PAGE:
The decimal and binary number systems are the world’s most frequently utilized number systems presently.

The decimal system, also known as the base-10 system, is the system we utilize in our everyday lives. It uses ten figures (0, 1, 2, 3, 4, 5, 6, 7, 8, and 9) to represent numbers. However, the binary system, also known as the base-2 system, utilizes only two figures (0 and 1) to portray numbers.

Learning how to convert between the decimal and binary systems are essential for multiple reasons. For instance, computers use the binary system to depict data, so software programmers are supposed to be proficient in changing within the two systems.

Additionally, comprehending how to change between the two systems can helpful to solve math questions involving large numbers.

This article will go through the formula for transforming decimal to binary, offer a conversion table, and give examples of decimal to binary conversion.

## Formula for Changing Decimal to Binary

The process of changing a decimal number to a binary number is performed manually utilizing the ensuing steps:

Divide the decimal number by 2, and account the quotient and the remainder.

Divide the quotient (only) obtained in the prior step by 2, and record the quotient and the remainder.

Repeat the previous steps until the quotient is similar to 0.

The binary corresponding of the decimal number is acquired by reversing the series of the remainders acquired in the prior steps.

This may sound complicated, so here is an example to show you this process:

Let’s convert the decimal number 75 to binary.

75 / 2 = 37 R 1

37 / 2 = 18 R 1

18 / 2 = 9 R 0

9 / 2 = 4 R 1

4 / 2 = 2 R 0

2 / 2 = 1 R 0

1 / 2 = 0 R 1

The binary equal of 75 is 1001011, which is acquired by inverting the sequence of remainders (1, 0, 0, 1, 0, 1, 1).

## Conversion Table

Here is a conversion chart depicting the decimal and binary equals of common numbers:

Decimal | Binary |

0 | 0 |

1 | 1 |

2 | 10 |

3 | 11 |

4 | 100 |

5 | 101 |

6 | 110 |

7 | 111 |

8 | 1000 |

9 | 1001 |

10 | 1010 |

## Examples of Decimal to Binary Conversion

Here are some examples of decimal to binary conversion employing the method discussed earlier:

Example 1: Change the decimal number 25 to binary.

25 / 2 = 12 R 1

12 / 2 = 6 R 0

6 / 2 = 3 R 0

3 / 2 = 1 R 1

1 / 2 = 0 R 1

The binary equal of 25 is 11001, that is gained by inverting the sequence of remainders (1, 1, 0, 0, 1).

Example 2: Change the decimal number 128 to binary.

128 / 2 = 64 R 0

64 / 2 = 32 R 0

32 / 2 = 16 R 0

16 / 2 = 8 R 0

8 / 2 = 4 R 0

4 / 2 = 2 R 0

2 / 2 = 1 R 0

1 / 2 = 0 R 1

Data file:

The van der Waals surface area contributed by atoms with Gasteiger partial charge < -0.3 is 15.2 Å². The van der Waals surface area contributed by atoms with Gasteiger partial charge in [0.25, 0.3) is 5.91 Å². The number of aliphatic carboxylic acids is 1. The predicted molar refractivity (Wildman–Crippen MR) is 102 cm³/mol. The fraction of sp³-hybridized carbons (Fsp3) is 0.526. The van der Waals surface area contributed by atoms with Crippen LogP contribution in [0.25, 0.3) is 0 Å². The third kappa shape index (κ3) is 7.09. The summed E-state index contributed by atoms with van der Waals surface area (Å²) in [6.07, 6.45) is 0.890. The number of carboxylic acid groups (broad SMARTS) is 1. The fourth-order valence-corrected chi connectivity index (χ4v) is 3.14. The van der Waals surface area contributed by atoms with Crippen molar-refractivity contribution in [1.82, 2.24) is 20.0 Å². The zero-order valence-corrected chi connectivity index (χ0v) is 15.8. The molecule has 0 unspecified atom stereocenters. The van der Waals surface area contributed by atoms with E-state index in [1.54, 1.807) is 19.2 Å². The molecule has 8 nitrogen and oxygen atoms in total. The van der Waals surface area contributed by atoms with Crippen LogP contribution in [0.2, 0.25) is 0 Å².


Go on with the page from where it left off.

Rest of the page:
The binary equal of 128 is 10000000, which is acquired by reversing the sequence of remainders (1, 0, 0, 0, 0, 0, 0, 0).

Although the steps defined earlier provide a method to manually change decimal to binary, it can be tedious and prone to error for large numbers. Thankfully, other methods can be used to rapidly and effortlessly convert decimals to binary.

For example, you could utilize the built-in functions in a spreadsheet or a calculator application to change decimals to binary. You can further use web-based tools such as binary converters, which allow you to type a decimal number, and the converter will automatically generate the corresponding binary number.

It is worth noting that the binary system has handful of limitations compared to the decimal system.

For example, the binary system cannot represent fractions, so it is only fit for representing whole numbers.

The binary system also requires more digits to illustrate a number than the decimal system. For instance, the decimal number 100 can be represented by the binary number 1100100, that has six digits. The extended string of 0s and 1s can be prone to typing errors and reading errors.

## Concluding Thoughts on Decimal to Binary

In spite of these restrictions, the binary system has several advantages with the decimal system. For example, the binary system is far simpler than the decimal system, as it only uses two digits. This simpleness makes it simpler to carry out mathematical functions in the binary system, such as addition, subtraction, multiplication, and division.

The binary system is further suited to depict information in digital systems, such as computers, as it can effortlessly be represented using electrical signals. As a result, knowledge of how to transform between the decimal and binary systems is important for computer programmers and for unraveling mathematical problems involving huge numbers.

Even though the method of changing decimal to binary can be labor-intensive and prone with error when worked on manually, there are applications which can rapidly change between the two systems.